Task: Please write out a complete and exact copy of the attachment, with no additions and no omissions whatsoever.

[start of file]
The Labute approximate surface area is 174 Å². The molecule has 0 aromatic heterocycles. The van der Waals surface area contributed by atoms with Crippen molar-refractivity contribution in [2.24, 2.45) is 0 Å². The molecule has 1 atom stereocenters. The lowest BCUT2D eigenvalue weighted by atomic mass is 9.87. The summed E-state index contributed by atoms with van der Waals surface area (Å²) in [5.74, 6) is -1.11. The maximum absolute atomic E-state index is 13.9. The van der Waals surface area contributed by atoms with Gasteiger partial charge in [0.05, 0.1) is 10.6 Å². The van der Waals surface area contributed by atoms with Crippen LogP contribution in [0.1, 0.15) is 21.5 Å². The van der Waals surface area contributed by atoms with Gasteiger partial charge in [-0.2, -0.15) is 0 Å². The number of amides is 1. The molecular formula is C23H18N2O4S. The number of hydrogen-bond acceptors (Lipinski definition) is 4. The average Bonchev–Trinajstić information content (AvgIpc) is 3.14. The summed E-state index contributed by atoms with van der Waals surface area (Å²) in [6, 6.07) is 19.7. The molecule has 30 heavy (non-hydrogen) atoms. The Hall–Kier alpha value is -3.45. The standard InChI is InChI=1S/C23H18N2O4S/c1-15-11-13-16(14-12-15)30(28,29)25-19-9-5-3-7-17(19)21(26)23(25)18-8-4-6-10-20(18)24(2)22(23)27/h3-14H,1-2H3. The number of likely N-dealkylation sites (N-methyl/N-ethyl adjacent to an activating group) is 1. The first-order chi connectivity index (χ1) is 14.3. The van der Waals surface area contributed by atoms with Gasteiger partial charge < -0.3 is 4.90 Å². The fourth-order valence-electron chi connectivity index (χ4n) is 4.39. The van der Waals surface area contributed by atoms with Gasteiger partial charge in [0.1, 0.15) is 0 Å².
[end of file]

The Labute approximate surface area is 174 Å². The molecule has 0 aromatic heterocycles. The van der Waals surface area contributed by atoms with Crippen molar-refractivity contribution in [2.24, 2.45) is 0 Å². The molecule has 1 atom stereocenters. The lowest BCUT2D eigenvalue weighted by atomic mass is 9.87. The summed E-state index contributed by atoms with van der Waals surface area (Å²) in [5.74, 6) is -1.11. The maximum absolute atomic E-state index is 13.9. The van der Waals surface area contributed by atoms with Gasteiger partial charge in [0.05, 0.1) is 10.6 Å². The van der Waals surface area contributed by atoms with Crippen LogP contribution in [0.1, 0.15) is 21.5 Å². The van der Waals surface area contributed by atoms with Gasteiger partial charge in [-0.2, -0.15) is 0 Å². The number of amides is 1. The molecular formula is C23H18N2O4S. The number of hydrogen-bond acceptors (Lipinski definition) is 4. The average Bonchev–Trinajstić information content (AvgIpc) is 3.14. The summed E-state index contributed by atoms with van der Waals surface area (Å²) in [6, 6.07) is 19.7. The molecule has 30 heavy (non-hydrogen) atoms. The Hall–Kier alpha value is -3.45. The standard InChI is InChI=1S/C23H18N2O4S/c1-15-11-13-16(14-12-15)30(28,29)25-19-9-5-3-7-17(19)21(26)23(25)18-8-4-6-10-20(18)24(2)22(23)27/h3-14H,1-2H3. The number of likely N-dealkylation sites (N-methyl/N-ethyl adjacent to an activating group) is 1. The first-order chi connectivity index (χ1) is 14.3. The van der Waals surface area contributed by atoms with Gasteiger partial charge < -0.3 is 4.90 Å². The fourth-order valence-electron chi connectivity index (χ4n) is 4.39. The van der Waals surface area contributed by atoms with Gasteiger partial charge in [0.1, 0.15) is 0 Å².